is not a part of the body thereof subject to consideration by the
Legislative Assembly. It is an editor's brief statement of the essential
features of the measure as introduced.
Prohibits growing, raising or cultivating certain genetically engineered
plants. Imposes civil penalty for violation, not to exceed $25,000.
Applies to period commencing August 1, 2005, and ending July 31, 2009.
Declares emergency, effective on passage.

Relating to crops; and declaring an emergency.
Be It Enacted by the People of the State of Oregon:

SECTION 1.  { + Sections 2 to 4 of this 2005 Act may be cited as the
Oregon Genetically Engineered Pharmaceutical and Industrial Crop Act. + }

SECTION 2. { + As used in this section and section 3 of this 2005 Act:
(1) 'Genetically engineered' means that genetic material has been changed
through modern biotechnology in a way that does not occur naturally by
multiplication or natural recombination.
(2) 'Industrial crop':
 (a) Means, except as provided in paragraph (b) of this subsection,
genetically engineered plants that are designed to produce industrial
products, substances for use in industrial products, industrial or
research chemicals, or industrial or
research enzymes.
 (b) Does not mean a crop that is genetically engineered to produce:
  (A) A greater or lesser quantity of a chemical or enzyme that naturally
occurs in the plant; or
  (B) A chemical or enzyme that is generally recognized as safe by the
federal Food and Drug Administration.
(3) 'Modern biotechnology' means:
 (a) Recombinant deoxyribonucleic acid, the direct injection of nucleic
acid into cells or organelles, and other in vitro nucleic acid techniques;
 (b) Fusion of cells beyond the taxonomic family, if the fusion:
  (A) Overcomes natural physiological, reproductive or recombination
barriers; and
  (B) Is not used in traditional breeding and selection; and
  (c) Any other process within the definition of 'modern biotechnology'
adopted by the Codex Alimentarius Commission of the United Nations Food
and Agriculture Organization and in effect on the effective date of this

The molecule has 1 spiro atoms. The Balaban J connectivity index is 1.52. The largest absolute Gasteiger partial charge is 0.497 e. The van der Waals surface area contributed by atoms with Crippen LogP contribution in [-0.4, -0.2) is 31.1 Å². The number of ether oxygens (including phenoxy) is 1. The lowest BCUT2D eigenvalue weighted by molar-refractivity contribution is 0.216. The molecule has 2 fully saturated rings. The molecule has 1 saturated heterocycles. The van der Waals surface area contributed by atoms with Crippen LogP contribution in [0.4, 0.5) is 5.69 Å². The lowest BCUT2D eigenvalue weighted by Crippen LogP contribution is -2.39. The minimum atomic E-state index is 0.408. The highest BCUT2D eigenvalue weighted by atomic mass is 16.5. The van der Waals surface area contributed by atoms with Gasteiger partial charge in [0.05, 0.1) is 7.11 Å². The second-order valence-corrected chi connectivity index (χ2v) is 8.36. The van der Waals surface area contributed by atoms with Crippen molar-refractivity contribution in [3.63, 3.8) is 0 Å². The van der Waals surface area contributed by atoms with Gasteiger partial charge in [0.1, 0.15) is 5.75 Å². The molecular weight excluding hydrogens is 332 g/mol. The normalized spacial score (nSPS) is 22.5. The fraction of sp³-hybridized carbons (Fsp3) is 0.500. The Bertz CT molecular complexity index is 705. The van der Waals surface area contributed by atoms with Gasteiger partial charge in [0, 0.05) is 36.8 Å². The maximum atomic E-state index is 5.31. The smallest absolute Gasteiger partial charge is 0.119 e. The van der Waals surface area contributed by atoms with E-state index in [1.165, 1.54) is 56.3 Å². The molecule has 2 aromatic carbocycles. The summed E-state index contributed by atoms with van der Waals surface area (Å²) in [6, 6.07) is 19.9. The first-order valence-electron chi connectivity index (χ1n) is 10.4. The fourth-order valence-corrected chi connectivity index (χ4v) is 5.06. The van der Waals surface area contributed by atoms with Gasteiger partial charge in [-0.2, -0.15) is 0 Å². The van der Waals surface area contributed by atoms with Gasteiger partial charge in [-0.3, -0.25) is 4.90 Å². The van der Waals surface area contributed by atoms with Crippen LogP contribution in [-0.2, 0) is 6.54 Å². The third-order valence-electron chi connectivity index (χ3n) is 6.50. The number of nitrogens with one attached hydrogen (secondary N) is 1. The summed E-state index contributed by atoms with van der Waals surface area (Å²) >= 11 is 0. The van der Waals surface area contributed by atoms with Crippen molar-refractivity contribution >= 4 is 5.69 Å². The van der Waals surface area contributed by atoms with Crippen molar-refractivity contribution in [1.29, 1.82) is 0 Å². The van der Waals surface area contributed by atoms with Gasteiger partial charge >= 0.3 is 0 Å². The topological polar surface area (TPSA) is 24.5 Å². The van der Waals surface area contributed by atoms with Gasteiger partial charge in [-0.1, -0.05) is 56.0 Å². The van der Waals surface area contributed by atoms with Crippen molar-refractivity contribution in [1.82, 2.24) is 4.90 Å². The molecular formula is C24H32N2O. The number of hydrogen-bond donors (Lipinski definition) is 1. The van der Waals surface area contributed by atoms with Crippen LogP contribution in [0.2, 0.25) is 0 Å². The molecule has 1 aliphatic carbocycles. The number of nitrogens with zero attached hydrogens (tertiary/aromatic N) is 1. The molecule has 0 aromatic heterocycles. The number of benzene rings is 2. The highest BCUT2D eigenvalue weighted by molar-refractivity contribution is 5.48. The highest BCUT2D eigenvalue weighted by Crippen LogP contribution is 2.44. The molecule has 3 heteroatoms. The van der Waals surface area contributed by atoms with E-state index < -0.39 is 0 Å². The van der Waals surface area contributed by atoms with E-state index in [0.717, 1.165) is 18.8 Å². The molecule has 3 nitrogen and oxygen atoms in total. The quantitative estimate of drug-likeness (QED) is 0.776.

2005 Act.
(4) 'Pharmaceutical crop' means genetically engineered plants that are
designed to produce human or veterinary drugs or biologics. + }

SECTION 3.  { + A person may not grow, raise or cultivate a
pharmaceutical crop or industrial crop:
(1) In an outdoor environment; or
(2) Using a plant species that is commonly grown for use as food for
humans or animals. + }

SECTION 4.  { +
(1) The State Department of Agriculture shall administer and enforce
section 3 of this 2005 Act. The department may impose a civil penalty for
a violation of section 3 of this 2005 Act. The penalty may not exceed
$25,000. The department may consider each day of a continuing violation
to be a separate violation that is subject to a separate civil penalty.
(2) In imposing a civil penalty under this section, the department shall
consider the following factors:
 (a) The gravity and magnitude of the violation, including the actual or
potential threat to health, safety or well-being of humans or animals.
 (b) The amount of any benefit the person realized from the violation.
 (c) The past history of the person incurring the penalty.
(3) If the department determines that action is necessary to collect a
civil penalty imposed under this section that has become final and no
longer subject to appeal, the department may bring an action in any court
of competent jurisdiction to collect the penalty. The department is
entitled to recover all attorney fees, costs and disbursements incurred
by the department in bringing the collection action. + }

SECTION 5.  { + Sections 1 to 4 of this 2005 Act become operative August
1, 2005. + }

SECTION 6.  { + Sections 1 to 4 of this 2005 Act are repealed July 31,
2009. + }

SECTION 7.  { + This 2005 Act being necessary for the immediate
preservation of the public peace, health and safety, an emergency is
declared to exist, and this 2005 Act takes effect on its passage. + }


European NGO Network on Genetic Engineering

Hartmut MEYER (Mr)
In den Steinäckern 13
D - 38116 Braunschweig

P: +49-531-5168746
F: +49-531-5168747
M: +49-162-1054755